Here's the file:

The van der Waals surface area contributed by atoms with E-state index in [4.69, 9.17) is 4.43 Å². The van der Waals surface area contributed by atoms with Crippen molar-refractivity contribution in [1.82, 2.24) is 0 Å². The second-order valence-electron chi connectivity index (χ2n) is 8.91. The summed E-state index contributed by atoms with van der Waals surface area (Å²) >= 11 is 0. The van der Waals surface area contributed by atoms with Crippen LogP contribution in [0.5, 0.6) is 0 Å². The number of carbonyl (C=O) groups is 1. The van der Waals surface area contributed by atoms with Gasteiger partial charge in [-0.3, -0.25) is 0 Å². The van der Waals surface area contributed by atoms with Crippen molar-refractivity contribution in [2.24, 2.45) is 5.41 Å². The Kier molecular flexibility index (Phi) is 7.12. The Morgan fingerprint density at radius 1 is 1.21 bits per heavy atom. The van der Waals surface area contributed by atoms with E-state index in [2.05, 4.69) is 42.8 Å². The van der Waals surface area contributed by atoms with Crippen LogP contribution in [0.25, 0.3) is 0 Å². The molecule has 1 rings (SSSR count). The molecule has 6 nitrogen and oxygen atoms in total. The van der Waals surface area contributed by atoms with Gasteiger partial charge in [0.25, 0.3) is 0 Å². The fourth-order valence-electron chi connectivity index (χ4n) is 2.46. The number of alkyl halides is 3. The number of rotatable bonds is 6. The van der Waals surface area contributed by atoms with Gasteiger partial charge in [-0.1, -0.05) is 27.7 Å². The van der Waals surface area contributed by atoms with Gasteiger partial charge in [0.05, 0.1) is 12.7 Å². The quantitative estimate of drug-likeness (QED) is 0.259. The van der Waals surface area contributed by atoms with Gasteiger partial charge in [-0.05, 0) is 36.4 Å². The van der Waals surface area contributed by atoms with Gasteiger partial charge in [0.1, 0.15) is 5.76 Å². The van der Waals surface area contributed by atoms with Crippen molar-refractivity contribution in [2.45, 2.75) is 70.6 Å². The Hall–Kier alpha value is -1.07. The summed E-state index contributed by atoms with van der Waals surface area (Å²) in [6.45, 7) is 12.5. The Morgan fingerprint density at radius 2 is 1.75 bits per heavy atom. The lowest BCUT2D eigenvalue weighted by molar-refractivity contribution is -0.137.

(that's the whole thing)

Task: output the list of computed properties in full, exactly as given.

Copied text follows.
The van der Waals surface area contributed by atoms with E-state index in [4.69, 9.17) is 4.43 Å². The van der Waals surface area contributed by atoms with Crippen molar-refractivity contribution in [1.82, 2.24) is 0 Å². The second-order valence-electron chi connectivity index (χ2n) is 8.91. The summed E-state index contributed by atoms with van der Waals surface area (Å²) >= 11 is 0. The van der Waals surface area contributed by atoms with Crippen LogP contribution in [0.5, 0.6) is 0 Å². The number of carbonyl (C=O) groups is 1. The van der Waals surface area contributed by atoms with Gasteiger partial charge in [-0.3, -0.25) is 0 Å². The van der Waals surface area contributed by atoms with Crippen molar-refractivity contribution in [2.24, 2.45) is 5.41 Å². The Kier molecular flexibility index (Phi) is 7.12. The Morgan fingerprint density at radius 1 is 1.21 bits per heavy atom. The van der Waals surface area contributed by atoms with E-state index in [2.05, 4.69) is 42.8 Å². The van der Waals surface area contributed by atoms with Crippen LogP contribution in [0.25, 0.3) is 0 Å². The molecule has 1 rings (SSSR count). The molecule has 6 nitrogen and oxygen atoms in total. The van der Waals surface area contributed by atoms with Gasteiger partial charge in [0.25, 0.3) is 0 Å². The fourth-order valence-electron chi connectivity index (χ4n) is 2.46. The number of alkyl halides is 3. The number of rotatable bonds is 6. The van der Waals surface area contributed by atoms with Gasteiger partial charge in [-0.1, -0.05) is 27.7 Å². The van der Waals surface area contributed by atoms with Gasteiger partial charge in [0.05, 0.1) is 12.7 Å². The quantitative estimate of drug-likeness (QED) is 0.259. The van der Waals surface area contributed by atoms with Gasteiger partial charge in [-0.05, 0) is 36.4 Å². The van der Waals surface area contributed by atoms with Gasteiger partial charge in [0.1, 0.15) is 5.76 Å². The van der Waals surface area contributed by atoms with Crippen molar-refractivity contribution in [2.45, 2.75) is 70.6 Å². The Hall–Kier alpha value is -1.07. The summed E-state index contributed by atoms with van der Waals surface area (Å²) in [6.45, 7) is 12.5. The Morgan fingerprint density at radius 2 is 1.75 bits per heavy atom. The lowest BCUT2D eigenvalue weighted by molar-refractivity contribution is -0.137.